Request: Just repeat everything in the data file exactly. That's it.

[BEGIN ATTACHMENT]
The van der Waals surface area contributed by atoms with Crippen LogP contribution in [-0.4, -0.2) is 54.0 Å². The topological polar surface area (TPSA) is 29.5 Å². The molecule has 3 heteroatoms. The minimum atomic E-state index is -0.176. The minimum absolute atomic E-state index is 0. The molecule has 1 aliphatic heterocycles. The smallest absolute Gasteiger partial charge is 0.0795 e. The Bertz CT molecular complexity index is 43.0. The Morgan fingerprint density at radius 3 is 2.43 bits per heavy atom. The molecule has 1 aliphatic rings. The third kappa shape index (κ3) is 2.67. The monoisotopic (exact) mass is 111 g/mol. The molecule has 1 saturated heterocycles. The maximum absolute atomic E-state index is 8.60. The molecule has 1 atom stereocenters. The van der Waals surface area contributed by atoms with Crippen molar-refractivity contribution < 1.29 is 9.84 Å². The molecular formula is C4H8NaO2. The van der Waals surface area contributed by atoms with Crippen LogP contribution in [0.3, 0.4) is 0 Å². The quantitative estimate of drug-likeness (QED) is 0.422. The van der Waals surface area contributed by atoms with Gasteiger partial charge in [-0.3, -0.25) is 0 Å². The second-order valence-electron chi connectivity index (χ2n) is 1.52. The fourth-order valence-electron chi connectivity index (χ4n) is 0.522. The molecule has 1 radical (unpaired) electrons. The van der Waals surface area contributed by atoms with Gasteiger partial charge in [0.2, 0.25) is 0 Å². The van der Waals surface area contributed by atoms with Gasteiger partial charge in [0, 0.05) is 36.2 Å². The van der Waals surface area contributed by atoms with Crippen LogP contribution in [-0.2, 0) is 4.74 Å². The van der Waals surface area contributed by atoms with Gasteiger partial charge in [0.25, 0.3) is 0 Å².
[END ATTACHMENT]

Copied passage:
The van der Waals surface area contributed by atoms with Crippen LogP contribution in [-0.4, -0.2) is 54.0 Å². The topological polar surface area (TPSA) is 29.5 Å². The molecule has 3 heteroatoms. The minimum atomic E-state index is -0.176. The minimum absolute atomic E-state index is 0. The molecule has 1 aliphatic heterocycles. The smallest absolute Gasteiger partial charge is 0.0795 e. The Bertz CT molecular complexity index is 43.0. The Morgan fingerprint density at radius 3 is 2.43 bits per heavy atom. The molecule has 1 aliphatic rings. The third kappa shape index (κ3) is 2.67. The monoisotopic (exact) mass is 111 g/mol. The molecule has 1 saturated heterocycles. The maximum absolute atomic E-state index is 8.60. The molecule has 1 atom stereocenters. The van der Waals surface area contributed by atoms with Crippen molar-refractivity contribution < 1.29 is 9.84 Å². The molecular formula is C4H8NaO2. The van der Waals surface area contributed by atoms with Crippen LogP contribution in [0.3, 0.4) is 0 Å². The quantitative estimate of drug-likeness (QED) is 0.422. The van der Waals surface area contributed by atoms with Gasteiger partial charge in [-0.3, -0.25) is 0 Å². The second-order valence-electron chi connectivity index (χ2n) is 1.52. The fourth-order valence-electron chi connectivity index (χ4n) is 0.522. The molecule has 1 radical (unpaired) electrons. The van der Waals surface area contributed by atoms with Gasteiger partial charge in [0.2, 0.25) is 0 Å². The van der Waals surface area contributed by atoms with Gasteiger partial charge in [0, 0.05) is 36.2 Å². The van der Waals surface area contributed by atoms with Crippen LogP contribution in [-0.2, 0) is 4.74 Å². The van der Waals surface area contributed by atoms with Gasteiger partial charge in [0.25, 0.3) is 0 Å².